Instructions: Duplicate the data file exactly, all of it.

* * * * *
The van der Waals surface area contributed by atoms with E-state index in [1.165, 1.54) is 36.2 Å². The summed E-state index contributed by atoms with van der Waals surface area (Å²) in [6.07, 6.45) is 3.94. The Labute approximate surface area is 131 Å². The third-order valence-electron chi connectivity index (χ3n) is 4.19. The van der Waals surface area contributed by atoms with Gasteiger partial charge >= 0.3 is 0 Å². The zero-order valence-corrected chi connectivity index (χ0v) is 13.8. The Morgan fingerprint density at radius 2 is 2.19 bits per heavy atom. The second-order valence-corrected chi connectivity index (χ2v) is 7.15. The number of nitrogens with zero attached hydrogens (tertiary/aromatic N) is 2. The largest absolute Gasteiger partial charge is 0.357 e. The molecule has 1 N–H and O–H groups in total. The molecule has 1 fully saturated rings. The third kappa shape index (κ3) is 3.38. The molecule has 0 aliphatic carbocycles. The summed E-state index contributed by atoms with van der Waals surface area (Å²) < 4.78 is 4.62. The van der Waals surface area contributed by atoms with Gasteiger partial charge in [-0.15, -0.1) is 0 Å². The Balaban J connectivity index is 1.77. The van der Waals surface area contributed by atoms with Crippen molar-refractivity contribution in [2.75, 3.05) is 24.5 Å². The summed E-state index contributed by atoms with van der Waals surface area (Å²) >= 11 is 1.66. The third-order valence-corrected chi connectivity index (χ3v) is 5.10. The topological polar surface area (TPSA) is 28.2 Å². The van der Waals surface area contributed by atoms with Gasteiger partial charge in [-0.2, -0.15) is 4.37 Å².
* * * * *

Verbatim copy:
The van der Waals surface area contributed by atoms with E-state index in [1.165, 1.54) is 36.2 Å². The summed E-state index contributed by atoms with van der Waals surface area (Å²) in [6.07, 6.45) is 3.94. The Labute approximate surface area is 131 Å². The third-order valence-electron chi connectivity index (χ3n) is 4.19. The van der Waals surface area contributed by atoms with Gasteiger partial charge >= 0.3 is 0 Å². The zero-order valence-corrected chi connectivity index (χ0v) is 13.8. The Morgan fingerprint density at radius 2 is 2.19 bits per heavy atom. The second-order valence-corrected chi connectivity index (χ2v) is 7.15. The number of nitrogens with zero attached hydrogens (tertiary/aromatic N) is 2. The largest absolute Gasteiger partial charge is 0.357 e. The molecule has 1 N–H and O–H groups in total. The molecule has 1 fully saturated rings. The third kappa shape index (κ3) is 3.38. The molecule has 0 aliphatic carbocycles. The summed E-state index contributed by atoms with van der Waals surface area (Å²) < 4.78 is 4.62. The van der Waals surface area contributed by atoms with Gasteiger partial charge in [-0.15, -0.1) is 0 Å². The Balaban J connectivity index is 1.77. The van der Waals surface area contributed by atoms with Crippen molar-refractivity contribution in [2.75, 3.05) is 24.5 Å². The summed E-state index contributed by atoms with van der Waals surface area (Å²) >= 11 is 1.66. The third-order valence-corrected chi connectivity index (χ3v) is 5.10. The topological polar surface area (TPSA) is 28.2 Å². The van der Waals surface area contributed by atoms with Gasteiger partial charge in [-0.2, -0.15) is 4.37 Å².